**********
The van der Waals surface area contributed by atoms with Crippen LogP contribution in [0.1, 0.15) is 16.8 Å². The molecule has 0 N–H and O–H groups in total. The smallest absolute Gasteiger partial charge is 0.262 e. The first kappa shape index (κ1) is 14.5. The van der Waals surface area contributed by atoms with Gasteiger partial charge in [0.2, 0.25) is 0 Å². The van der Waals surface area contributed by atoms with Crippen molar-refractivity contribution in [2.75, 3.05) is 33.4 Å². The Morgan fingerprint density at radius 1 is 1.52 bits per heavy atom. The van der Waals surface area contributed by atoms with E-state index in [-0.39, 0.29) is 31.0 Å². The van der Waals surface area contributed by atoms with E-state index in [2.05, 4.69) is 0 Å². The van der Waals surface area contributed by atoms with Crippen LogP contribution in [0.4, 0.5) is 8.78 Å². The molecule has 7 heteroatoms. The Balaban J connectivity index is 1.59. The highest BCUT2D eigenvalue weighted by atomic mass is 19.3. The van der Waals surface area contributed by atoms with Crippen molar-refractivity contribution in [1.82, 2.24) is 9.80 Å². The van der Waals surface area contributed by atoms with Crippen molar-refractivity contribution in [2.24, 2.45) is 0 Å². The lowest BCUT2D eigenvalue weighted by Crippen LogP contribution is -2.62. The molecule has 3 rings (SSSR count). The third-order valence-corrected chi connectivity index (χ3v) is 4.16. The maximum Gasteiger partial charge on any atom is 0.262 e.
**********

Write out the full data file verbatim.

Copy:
The van der Waals surface area contributed by atoms with Crippen LogP contribution in [0.1, 0.15) is 16.8 Å². The molecule has 0 N–H and O–H groups in total. The smallest absolute Gasteiger partial charge is 0.262 e. The first kappa shape index (κ1) is 14.5. The van der Waals surface area contributed by atoms with Gasteiger partial charge in [0.2, 0.25) is 0 Å². The van der Waals surface area contributed by atoms with Crippen molar-refractivity contribution in [2.75, 3.05) is 33.4 Å². The Morgan fingerprint density at radius 1 is 1.52 bits per heavy atom. The van der Waals surface area contributed by atoms with E-state index in [-0.39, 0.29) is 31.0 Å². The van der Waals surface area contributed by atoms with E-state index in [2.05, 4.69) is 0 Å². The van der Waals surface area contributed by atoms with Crippen LogP contribution in [0.4, 0.5) is 8.78 Å². The molecule has 7 heteroatoms. The Balaban J connectivity index is 1.59. The highest BCUT2D eigenvalue weighted by atomic mass is 19.3. The van der Waals surface area contributed by atoms with Crippen molar-refractivity contribution in [1.82, 2.24) is 9.80 Å². The van der Waals surface area contributed by atoms with Crippen molar-refractivity contribution in [2.24, 2.45) is 0 Å². The lowest BCUT2D eigenvalue weighted by Crippen LogP contribution is -2.62. The molecule has 3 rings (SSSR count). The third-order valence-corrected chi connectivity index (χ3v) is 4.16. The maximum Gasteiger partial charge on any atom is 0.262 e.